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The Most Important Japanese Shrine You've Never Heard Of

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The Most Important Japanese Shrine You've Never Heard Of

While Usa Jingu Shrine is the most prestigious shrine of the Shinto religion after Ise Jingu Shrine, it is little known, even among many Japanese. The shrine is not only an important part of Japan’s spiritual history, but the Kunisaki Peninsula nearby is a corner of Japan with a timeless quality and superb natural and cultural attractions.

Ancient Origins

Ancient Origins

A statue depecting Hachiman, stored in the Tokyo National Museum

Usa Jingu Shrine sits at the neck of the Kunisaki Peninsula, on the northeastern coast of the island of Kyushu. It was established in 719, and dedicated to Hachiman, the god of war and culture, believed to be the deification of Japan’s fifth emperor. Today, of the 110,000 Shinto shrines in Japan about 44,000 of them belong to the Hachiman sect, and are branches of this main shrine.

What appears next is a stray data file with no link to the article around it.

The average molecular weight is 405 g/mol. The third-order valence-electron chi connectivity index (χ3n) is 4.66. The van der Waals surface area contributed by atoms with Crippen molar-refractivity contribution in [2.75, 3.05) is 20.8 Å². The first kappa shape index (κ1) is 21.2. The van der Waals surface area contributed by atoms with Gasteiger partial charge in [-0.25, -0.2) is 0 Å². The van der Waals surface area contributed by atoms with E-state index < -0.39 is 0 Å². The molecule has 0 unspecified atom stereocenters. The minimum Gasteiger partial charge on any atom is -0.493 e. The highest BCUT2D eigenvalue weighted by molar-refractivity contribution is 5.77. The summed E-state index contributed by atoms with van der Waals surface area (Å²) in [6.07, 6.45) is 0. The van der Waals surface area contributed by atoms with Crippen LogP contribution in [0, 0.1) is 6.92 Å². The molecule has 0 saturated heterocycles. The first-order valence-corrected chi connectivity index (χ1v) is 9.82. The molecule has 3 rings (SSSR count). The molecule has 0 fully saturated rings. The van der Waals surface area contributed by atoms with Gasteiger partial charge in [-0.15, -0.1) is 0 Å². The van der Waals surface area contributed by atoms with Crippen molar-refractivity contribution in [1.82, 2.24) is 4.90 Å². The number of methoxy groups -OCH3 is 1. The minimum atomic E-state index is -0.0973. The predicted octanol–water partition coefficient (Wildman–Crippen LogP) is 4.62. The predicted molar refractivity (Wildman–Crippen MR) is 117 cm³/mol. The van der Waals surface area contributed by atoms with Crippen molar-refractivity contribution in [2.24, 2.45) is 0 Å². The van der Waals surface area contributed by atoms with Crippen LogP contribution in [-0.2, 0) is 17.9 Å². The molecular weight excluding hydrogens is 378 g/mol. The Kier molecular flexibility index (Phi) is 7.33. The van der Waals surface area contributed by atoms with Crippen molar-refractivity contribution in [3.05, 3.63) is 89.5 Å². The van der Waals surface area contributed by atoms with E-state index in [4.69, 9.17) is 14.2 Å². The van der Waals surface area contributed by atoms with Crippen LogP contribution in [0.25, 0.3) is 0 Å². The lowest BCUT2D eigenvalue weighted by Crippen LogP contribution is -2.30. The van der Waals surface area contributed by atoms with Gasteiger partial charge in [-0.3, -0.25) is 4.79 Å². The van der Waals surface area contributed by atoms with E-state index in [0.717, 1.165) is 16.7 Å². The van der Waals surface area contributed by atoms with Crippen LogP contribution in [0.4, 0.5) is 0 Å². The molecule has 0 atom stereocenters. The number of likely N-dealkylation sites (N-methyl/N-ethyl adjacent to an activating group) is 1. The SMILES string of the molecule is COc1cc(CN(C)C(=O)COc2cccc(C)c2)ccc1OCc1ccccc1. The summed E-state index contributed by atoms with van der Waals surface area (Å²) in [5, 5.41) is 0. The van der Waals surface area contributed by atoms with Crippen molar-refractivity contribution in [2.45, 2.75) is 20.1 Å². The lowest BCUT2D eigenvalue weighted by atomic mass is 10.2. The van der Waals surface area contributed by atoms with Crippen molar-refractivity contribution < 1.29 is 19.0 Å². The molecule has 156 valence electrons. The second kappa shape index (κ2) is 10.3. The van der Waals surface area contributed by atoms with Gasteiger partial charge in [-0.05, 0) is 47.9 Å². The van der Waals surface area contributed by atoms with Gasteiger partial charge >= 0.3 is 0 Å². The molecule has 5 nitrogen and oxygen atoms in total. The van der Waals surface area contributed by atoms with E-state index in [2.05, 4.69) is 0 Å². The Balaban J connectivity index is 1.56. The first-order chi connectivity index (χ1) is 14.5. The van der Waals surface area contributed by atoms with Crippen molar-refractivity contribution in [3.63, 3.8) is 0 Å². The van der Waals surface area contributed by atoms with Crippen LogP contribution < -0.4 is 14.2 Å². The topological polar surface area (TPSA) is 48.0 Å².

A Beautiful Forest Location

A Beautiful Forest Location

The massive vermillion torii gate at the entrance to Usa Jingu Shrine

The shrine is located in a forested mountain, divided into an Upper Shrine and a Lower Shrine. Its central hall was first mentioned in ancient chronicles during the eighth century, and is made up of three connected buildings. The central one is dedicated to Hachiman, while the other two enshrine the deities of his mother and his consort. There are some 122 structures of architectural and historic interest, many of them decorated in bright vermilion, on the shrine grounds.